2016 John Hartford Memorial Festival
~by Mark Blackwell
(photos by Cindy Steele)
The John Hartford Memorial Festival at the Bill Monroe Memorial Music Park has been called “the most laid back festival in America.” And that is fitting because John Hartford could be considered one of the most laid back performers America has ever produced.
For those who may not know or cannot remember, John was an idiosyncratic, Grammy-award winning, multi-instrumentalist, Old-timey, bluegrass singing, songwriter and steamboat pilot. He performed in the Coen brothers hit movie O Brother, Where Art Thou and in the “Down from the Mountain” concert the movie spawned. He also provided narration and music for Ken Burns Civil War series.
John got his start playing banjo and fiddle in folk and bluegrass groups while still in high school. In 1965 he moved to Nashville, Tennessee and worked as a Disc Jockey and session musician and wrote songs in his spare time. He got a recording contract with RCA and produced a couple of albums, the second of which contained a song called “Gentle On My Mind.” That song won four Grammy awards and, as John said, “bought him his freedom.”
In 1968 he moved out to Los Angeles where he played on the seminal Byrds’ album “Sweetheart of the Rodeo,” was a writer and guest on the Smothers Brothers Comedy Hour and appeared on the Glen Campbell Goodtime Hour. Commercial success was not what John was looking for and by 1970 he had earned his riverboat pilots license. Still, he did not abandon music.
1971 saw the release of his album “Aereo-Plain” that John recorded with Norman Blake, Vassar Clements, Randy Scruggs, and Tut Taylor. That same year Hartford brought that band to Bean Blossom. “Aereo-Plain” was a game changer. Mandolin master Sam Bush said that without it there would be no Newgrass music. It was the catalyst for a new generation of acoustic musicians to explore and stretch the boundaries of folk music and to breathe new life into Bluegrass.
John continued his musical experiments with people like Doug and Rodney Dillard, Sam Bush, Marty Stuart, and Jerry Douglas. He went on to develop a solo act in which he sang, accompanied himself switching between banjo and fiddle and keeping time by shuffling his feet and clogging on a piece of amplified plywood.
In the 1990s he changed things up again, touring with his son Jamie and performing with the Hartford Stringband consisting of Bob Carlin, Mike Compton, Larry Perkins, Chris Sharp, and Mark Schatz. With this band he recorded an album called “Good Old Boys” which features a moving, ten and a half minute ode to Bill Monroe, “The Cross-eyed Child.” John and Bill were good friends right up to Bill’s passing in 1996.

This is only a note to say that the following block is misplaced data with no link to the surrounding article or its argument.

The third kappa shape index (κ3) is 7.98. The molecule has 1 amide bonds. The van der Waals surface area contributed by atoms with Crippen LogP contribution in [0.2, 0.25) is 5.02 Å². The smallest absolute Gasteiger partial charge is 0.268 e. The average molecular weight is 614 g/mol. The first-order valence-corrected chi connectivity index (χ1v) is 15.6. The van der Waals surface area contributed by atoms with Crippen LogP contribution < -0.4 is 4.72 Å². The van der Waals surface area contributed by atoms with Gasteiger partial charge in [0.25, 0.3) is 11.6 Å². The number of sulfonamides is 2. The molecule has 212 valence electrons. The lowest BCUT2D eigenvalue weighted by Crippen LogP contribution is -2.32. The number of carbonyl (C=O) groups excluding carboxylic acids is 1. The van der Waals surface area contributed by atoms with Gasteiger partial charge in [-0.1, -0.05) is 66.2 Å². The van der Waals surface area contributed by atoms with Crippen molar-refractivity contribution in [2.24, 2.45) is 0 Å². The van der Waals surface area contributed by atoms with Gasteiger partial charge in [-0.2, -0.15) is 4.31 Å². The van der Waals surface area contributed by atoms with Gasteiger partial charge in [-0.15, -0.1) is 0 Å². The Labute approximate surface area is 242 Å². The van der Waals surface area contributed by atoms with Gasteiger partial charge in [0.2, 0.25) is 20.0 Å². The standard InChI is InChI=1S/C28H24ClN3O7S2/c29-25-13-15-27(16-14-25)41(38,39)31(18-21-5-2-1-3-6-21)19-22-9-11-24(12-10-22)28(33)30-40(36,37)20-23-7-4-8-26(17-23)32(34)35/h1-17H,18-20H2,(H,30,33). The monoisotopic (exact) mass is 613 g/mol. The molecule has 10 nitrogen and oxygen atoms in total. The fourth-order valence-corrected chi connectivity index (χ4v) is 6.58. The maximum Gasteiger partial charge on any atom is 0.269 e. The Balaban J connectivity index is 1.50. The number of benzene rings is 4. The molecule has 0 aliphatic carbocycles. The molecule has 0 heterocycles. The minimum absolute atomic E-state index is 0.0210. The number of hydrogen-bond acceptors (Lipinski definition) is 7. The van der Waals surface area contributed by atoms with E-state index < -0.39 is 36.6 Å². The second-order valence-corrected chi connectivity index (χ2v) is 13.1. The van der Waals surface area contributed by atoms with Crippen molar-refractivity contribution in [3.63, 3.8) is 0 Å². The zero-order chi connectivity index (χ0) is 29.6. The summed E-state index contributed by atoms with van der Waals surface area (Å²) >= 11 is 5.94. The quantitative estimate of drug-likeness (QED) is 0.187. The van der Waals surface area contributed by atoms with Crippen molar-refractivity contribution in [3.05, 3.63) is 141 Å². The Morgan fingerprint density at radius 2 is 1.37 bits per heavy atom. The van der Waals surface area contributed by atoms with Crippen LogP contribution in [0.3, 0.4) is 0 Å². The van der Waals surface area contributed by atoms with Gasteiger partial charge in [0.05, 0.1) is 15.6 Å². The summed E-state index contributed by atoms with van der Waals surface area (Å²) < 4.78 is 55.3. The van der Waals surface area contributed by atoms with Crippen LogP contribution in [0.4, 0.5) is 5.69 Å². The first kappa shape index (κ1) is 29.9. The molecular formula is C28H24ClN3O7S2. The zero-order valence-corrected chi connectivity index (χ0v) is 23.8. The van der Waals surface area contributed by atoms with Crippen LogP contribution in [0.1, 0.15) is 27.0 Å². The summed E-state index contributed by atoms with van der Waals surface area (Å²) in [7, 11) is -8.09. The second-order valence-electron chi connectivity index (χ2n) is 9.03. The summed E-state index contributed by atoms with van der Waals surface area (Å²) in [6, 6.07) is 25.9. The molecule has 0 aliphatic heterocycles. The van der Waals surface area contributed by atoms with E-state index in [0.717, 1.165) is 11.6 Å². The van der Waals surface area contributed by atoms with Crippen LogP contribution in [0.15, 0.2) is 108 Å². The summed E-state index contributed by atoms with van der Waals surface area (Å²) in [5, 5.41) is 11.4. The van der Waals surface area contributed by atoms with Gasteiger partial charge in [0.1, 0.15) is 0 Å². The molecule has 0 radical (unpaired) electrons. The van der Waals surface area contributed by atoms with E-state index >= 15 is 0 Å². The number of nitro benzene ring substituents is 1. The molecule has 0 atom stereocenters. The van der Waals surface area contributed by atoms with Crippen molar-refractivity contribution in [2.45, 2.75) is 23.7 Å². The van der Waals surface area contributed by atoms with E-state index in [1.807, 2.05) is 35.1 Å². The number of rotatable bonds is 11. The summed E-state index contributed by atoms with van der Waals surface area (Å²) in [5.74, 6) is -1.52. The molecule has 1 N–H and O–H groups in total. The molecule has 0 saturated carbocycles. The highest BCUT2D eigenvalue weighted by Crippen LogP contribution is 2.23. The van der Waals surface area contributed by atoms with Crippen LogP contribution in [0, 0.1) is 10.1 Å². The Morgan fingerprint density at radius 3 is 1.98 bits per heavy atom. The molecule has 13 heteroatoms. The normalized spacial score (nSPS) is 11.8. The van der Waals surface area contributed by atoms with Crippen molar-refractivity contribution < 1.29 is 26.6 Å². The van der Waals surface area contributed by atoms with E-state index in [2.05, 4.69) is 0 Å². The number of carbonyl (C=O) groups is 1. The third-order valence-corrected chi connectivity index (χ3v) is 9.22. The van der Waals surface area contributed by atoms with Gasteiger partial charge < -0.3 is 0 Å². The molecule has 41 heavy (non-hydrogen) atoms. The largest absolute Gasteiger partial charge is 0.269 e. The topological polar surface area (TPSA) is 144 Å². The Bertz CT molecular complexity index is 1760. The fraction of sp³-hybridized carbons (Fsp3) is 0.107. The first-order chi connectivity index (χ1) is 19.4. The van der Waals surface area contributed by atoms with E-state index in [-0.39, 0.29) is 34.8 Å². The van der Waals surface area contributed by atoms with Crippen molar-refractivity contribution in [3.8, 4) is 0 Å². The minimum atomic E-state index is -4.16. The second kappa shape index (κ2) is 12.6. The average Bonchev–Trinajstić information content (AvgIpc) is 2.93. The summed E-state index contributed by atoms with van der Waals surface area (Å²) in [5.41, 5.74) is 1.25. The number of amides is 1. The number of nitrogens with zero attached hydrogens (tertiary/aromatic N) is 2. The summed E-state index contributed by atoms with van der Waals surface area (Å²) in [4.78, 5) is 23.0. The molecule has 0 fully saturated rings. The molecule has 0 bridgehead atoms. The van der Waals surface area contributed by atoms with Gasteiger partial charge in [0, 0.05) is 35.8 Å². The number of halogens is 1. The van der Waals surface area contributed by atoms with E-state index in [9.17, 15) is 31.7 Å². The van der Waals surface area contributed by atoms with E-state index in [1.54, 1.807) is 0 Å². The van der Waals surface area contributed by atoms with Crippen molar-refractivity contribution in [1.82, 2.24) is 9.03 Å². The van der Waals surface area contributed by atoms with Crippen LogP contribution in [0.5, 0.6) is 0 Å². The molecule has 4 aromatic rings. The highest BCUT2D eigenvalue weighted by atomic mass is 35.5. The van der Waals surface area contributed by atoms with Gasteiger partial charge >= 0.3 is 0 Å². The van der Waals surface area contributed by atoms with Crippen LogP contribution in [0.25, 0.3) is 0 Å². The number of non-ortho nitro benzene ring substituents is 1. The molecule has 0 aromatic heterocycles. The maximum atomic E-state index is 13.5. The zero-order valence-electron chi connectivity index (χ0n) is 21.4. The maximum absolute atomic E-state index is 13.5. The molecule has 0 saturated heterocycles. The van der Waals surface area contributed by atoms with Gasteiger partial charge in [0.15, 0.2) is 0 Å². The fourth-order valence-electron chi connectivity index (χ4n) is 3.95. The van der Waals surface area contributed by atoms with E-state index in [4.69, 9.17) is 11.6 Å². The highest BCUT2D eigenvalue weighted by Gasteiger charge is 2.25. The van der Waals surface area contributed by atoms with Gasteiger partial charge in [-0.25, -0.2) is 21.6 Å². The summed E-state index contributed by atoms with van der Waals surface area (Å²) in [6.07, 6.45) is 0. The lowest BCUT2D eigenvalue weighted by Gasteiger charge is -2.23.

John was diagnosed with Non-Hodgkin’s Lymphoma in the late 1980s but he continued to work at his song writing and performances. Even as his condition worsened he recorded several albums of fiddle music and co-authored a biography of blind fiddler, Ed Haley. John left this world fifteen years ago on June 4, 2001. He was 63.
So, here we are, 45 years after John Hartford first graced the stage at Bean Blossom ready to, once again, honor his achievements in music and life with a festival. This year’s line-up is honorable as well, with: Sam Bush, Leftover Salmon, the Travelin’ McCourys, the Dillards, Danny Barnes (co-founder of the Bad Livers), Brown County’s the Whipstitch Sallies and the “White Lightning Boys” along with more than thirty other great acts. It’s gonna be a three day celebration of acoustic music, from bluegrass to newgrass and country, to good old American folk music.
Tickets can be purchased by the day or for the three days and there are discounts for purchasing them in advance. For more information and tickets go to <johnhartfordmemfest.com>. Camping rates are extra and can also be arranged through the website.
So come on out for what will surely become the “goodle days” in the “back roads of your memory.” I hope to see you there.